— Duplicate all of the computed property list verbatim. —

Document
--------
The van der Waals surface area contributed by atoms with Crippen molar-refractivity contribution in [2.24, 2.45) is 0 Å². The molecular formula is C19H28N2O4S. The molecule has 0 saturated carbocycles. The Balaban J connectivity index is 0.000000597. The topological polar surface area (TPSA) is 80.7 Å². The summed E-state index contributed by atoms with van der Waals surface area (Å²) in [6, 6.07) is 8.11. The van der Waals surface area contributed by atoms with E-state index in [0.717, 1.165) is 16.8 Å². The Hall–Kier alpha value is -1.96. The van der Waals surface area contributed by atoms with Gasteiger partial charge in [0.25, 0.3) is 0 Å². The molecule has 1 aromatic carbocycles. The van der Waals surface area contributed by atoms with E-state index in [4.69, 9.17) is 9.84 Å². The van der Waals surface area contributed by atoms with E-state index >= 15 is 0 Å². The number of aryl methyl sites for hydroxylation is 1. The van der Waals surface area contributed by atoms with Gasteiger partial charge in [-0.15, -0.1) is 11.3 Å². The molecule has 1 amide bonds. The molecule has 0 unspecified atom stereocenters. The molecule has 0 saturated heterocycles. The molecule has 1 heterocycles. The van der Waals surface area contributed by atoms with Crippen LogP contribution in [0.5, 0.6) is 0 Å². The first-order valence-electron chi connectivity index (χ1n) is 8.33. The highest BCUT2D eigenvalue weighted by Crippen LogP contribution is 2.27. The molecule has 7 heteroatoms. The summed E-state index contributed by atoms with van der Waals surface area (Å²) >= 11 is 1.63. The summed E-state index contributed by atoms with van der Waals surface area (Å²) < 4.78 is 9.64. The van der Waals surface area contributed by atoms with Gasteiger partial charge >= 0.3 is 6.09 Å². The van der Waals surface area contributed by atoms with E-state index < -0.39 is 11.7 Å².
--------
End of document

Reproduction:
The van der Waals surface area contributed by atoms with Crippen molar-refractivity contribution in [2.24, 2.45) is 0 Å². The molecular formula is C19H28N2O4S. The molecule has 0 saturated carbocycles. The Balaban J connectivity index is 0.000000597. The topological polar surface area (TPSA) is 80.7 Å². The summed E-state index contributed by atoms with van der Waals surface area (Å²) in [6, 6.07) is 8.11. The van der Waals surface area contributed by atoms with E-state index in [0.717, 1.165) is 16.8 Å². The Hall–Kier alpha value is -1.96. The van der Waals surface area contributed by atoms with Gasteiger partial charge in [0.25, 0.3) is 0 Å². The molecule has 1 aromatic carbocycles. The van der Waals surface area contributed by atoms with E-state index in [4.69, 9.17) is 9.84 Å². The van der Waals surface area contributed by atoms with E-state index >= 15 is 0 Å². The number of aryl methyl sites for hydroxylation is 1. The van der Waals surface area contributed by atoms with Gasteiger partial charge in [-0.15, -0.1) is 11.3 Å². The molecule has 1 amide bonds. The molecule has 0 unspecified atom stereocenters. The molecule has 0 saturated heterocycles. The molecule has 1 heterocycles. The van der Waals surface area contributed by atoms with Crippen LogP contribution in [0.5, 0.6) is 0 Å². The first-order valence-electron chi connectivity index (χ1n) is 8.33. The highest BCUT2D eigenvalue weighted by Crippen LogP contribution is 2.27. The molecule has 7 heteroatoms. The summed E-state index contributed by atoms with van der Waals surface area (Å²) >= 11 is 1.63. The summed E-state index contributed by atoms with van der Waals surface area (Å²) < 4.78 is 9.64. The van der Waals surface area contributed by atoms with Gasteiger partial charge >= 0.3 is 6.09 Å². The van der Waals surface area contributed by atoms with E-state index < -0.39 is 11.7 Å².